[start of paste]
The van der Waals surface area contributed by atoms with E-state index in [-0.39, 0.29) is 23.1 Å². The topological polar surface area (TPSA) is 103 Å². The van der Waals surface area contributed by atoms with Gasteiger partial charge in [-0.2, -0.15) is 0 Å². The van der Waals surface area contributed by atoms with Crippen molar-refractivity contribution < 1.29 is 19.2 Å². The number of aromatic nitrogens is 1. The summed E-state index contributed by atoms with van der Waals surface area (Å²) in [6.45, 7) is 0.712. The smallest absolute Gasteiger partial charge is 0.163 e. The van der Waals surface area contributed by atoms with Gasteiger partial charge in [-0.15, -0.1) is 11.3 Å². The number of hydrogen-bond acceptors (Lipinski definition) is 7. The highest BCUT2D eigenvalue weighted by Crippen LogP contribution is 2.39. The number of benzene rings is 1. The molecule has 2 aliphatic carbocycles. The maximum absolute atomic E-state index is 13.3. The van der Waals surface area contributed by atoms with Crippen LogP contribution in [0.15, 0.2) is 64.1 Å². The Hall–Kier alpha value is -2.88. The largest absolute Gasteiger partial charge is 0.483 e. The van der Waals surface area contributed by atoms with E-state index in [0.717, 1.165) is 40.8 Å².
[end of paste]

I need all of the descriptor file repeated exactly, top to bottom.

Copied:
The van der Waals surface area contributed by atoms with E-state index in [-0.39, 0.29) is 23.1 Å². The topological polar surface area (TPSA) is 103 Å². The van der Waals surface area contributed by atoms with Gasteiger partial charge in [-0.2, -0.15) is 0 Å². The van der Waals surface area contributed by atoms with Crippen molar-refractivity contribution < 1.29 is 19.2 Å². The number of aromatic nitrogens is 1. The summed E-state index contributed by atoms with van der Waals surface area (Å²) in [6.45, 7) is 0.712. The smallest absolute Gasteiger partial charge is 0.163 e. The van der Waals surface area contributed by atoms with Gasteiger partial charge in [-0.15, -0.1) is 11.3 Å². The number of hydrogen-bond acceptors (Lipinski definition) is 7. The highest BCUT2D eigenvalue weighted by Crippen LogP contribution is 2.39. The number of benzene rings is 1. The molecule has 2 aliphatic carbocycles. The maximum absolute atomic E-state index is 13.3. The van der Waals surface area contributed by atoms with Crippen LogP contribution in [0.15, 0.2) is 64.1 Å². The Hall–Kier alpha value is -2.88. The largest absolute Gasteiger partial charge is 0.483 e. The van der Waals surface area contributed by atoms with E-state index in [0.717, 1.165) is 40.8 Å².